Jessica Mendoza at the 2008 Women's Sports Foundation Awards.

There are always plenty of people willing to lob criticism at ESPN Sunday Night Baseball analyst Jessica Mendoza, much of which is for her gender. A Cardinals’ fansite even ran a poll blasting female announcers during Monday’s home run derby (which Mendoza was part of the call for), with the most favorable option being “Eh,” and although they were promptly Ratio’d, those anti-female announcer sentiments are certainly shared elsewhere (as any sort of glance at Mendoza’s mentions illustrates). So why does Mendoza do a job where she has to face that kind of vitriol regularly? Britni De La Cretaz spent a day following Mendoza before a broadcast for a Teen Vogue profile that was published Monday, and Mendoza told De La Cretaz she broadcasts so she can break barriers for others:

The 36-year-old seems both awed that this is her life and this is the job she gets paid to do, and resolute that she was meant to be the woman to break barriers for all the young girls and women who will come after her. “I really believe that’s why I need to be in this position, because… if I were to talk to a young girl right now that’s like, ‘You’re doing this to hopefully create an opportunity for me to be in this position,’ I would tell her, ‘I’m doing everything I can. I am going to fight for you, I’m going to work my butt off for you.’ I want these girls to know that I’m never going to take this for granted,” she says.

Being a mentor for girls and women in sports is an issue Mendoza is passionate about. She’s been heavily involved in the Women’s Sports Foundation since she was 20 years old. “The network [of women] that was created and the influence it had on me, literally is why I’m doing what I’m doing now,” she says. She wants to pay that forward, and help have an influence on young women at the time in their lives when they’re most vulnerable to outside pressures. She cites the profound effect that sports had on her confidence and identity and says she wants to help girls choose the camaraderie and physical fitness of sports over drugs or other negative choices.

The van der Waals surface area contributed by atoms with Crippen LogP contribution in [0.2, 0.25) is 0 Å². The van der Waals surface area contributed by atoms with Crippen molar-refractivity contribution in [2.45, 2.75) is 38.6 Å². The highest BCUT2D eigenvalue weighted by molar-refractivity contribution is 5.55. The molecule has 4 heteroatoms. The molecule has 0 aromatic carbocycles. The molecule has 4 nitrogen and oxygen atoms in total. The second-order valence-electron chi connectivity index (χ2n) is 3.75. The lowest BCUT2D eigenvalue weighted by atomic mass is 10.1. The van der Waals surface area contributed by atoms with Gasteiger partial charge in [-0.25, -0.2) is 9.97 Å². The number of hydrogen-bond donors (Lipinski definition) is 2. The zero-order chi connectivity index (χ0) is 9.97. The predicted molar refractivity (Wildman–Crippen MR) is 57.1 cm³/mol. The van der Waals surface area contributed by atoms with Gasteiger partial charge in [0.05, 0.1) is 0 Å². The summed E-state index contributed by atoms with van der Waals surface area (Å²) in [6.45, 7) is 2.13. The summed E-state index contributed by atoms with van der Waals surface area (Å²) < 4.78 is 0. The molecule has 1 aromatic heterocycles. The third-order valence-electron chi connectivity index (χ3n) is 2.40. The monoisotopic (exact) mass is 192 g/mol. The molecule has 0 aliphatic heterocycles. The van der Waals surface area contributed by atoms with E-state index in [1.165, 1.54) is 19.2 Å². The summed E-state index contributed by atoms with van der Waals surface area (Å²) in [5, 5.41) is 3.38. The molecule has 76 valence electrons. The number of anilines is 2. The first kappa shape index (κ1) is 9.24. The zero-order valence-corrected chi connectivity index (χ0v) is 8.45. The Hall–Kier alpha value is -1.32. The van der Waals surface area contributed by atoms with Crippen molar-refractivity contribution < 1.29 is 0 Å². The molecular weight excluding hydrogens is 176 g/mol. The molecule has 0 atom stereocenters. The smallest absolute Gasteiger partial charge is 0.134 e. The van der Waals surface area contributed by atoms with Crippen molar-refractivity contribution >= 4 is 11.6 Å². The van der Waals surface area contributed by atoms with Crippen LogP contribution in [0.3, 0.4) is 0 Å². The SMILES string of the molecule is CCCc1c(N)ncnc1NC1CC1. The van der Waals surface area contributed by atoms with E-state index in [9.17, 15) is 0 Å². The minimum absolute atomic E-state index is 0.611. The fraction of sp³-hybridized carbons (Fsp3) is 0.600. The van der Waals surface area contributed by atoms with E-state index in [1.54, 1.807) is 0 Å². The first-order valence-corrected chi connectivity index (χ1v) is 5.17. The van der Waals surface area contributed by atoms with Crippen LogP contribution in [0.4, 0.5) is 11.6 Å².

That’s an interesting stance, and it helps explain why she’d stick with a job that leads to so much negativity being lobbed her way. There’s plenty of positive praise for Mendoza out there as well, and ESPN seems quite happy with the job she’s doing so far, so it certainly does seem plausible that she (alongside other female ESPN analysts and commentators, such as Doris Burke and Beth Mowins) will be blazing a trail for others to follow. And that seems like good motivation to keep going. Her work with the Women’s Sports Foundation (she’s seen above presenting at their 2008 gala in New York City) undoubtedly helps, too.

There are a lot of other notable details in there, on the prep work that Mendoza does, on her feelings on advanced stats (learn them and sometimes express them, but not in a jargony way), and on her approach to talking to players (usually in one-on-ones out on the field rather than in media scrums in the clubhouse; that’s not an opportunity everyone gets, but if she has it, that seems like an excellent way to do it). There’s also an interesting anecdote about her clothes, and how she had to adjust to the “traditionally feminine clothing” desired for this job. Overall, the piece illustrates how Mendoza’s fitting in and improving as a broadcaster, and it’s a good look behind the scenes at what goes into her days. It also demonstrates the motivation she has to persevere with this.

[Teen Vogue]

About Andrew Bucholtz

Andrew Bucholtz is a staff writer for Awful Announcing.

  • I don’t have cable so I had never heard her till last night (as the Home Run Derby was streamed to MLB TV subscribers). She was awful. So was everyone else from ESPN. I hope that she is better than this on Sundays, but if not, there is room for fair criticism that has nothing to do with her gender.

  • MrBeepo

    I liked her before she joined Sunday Night Baseball where, for some reason, she turned into a clown laughing at everything Boone says. They need to blow up that booth and get 2 (not 3) new voices in there.

  • PAI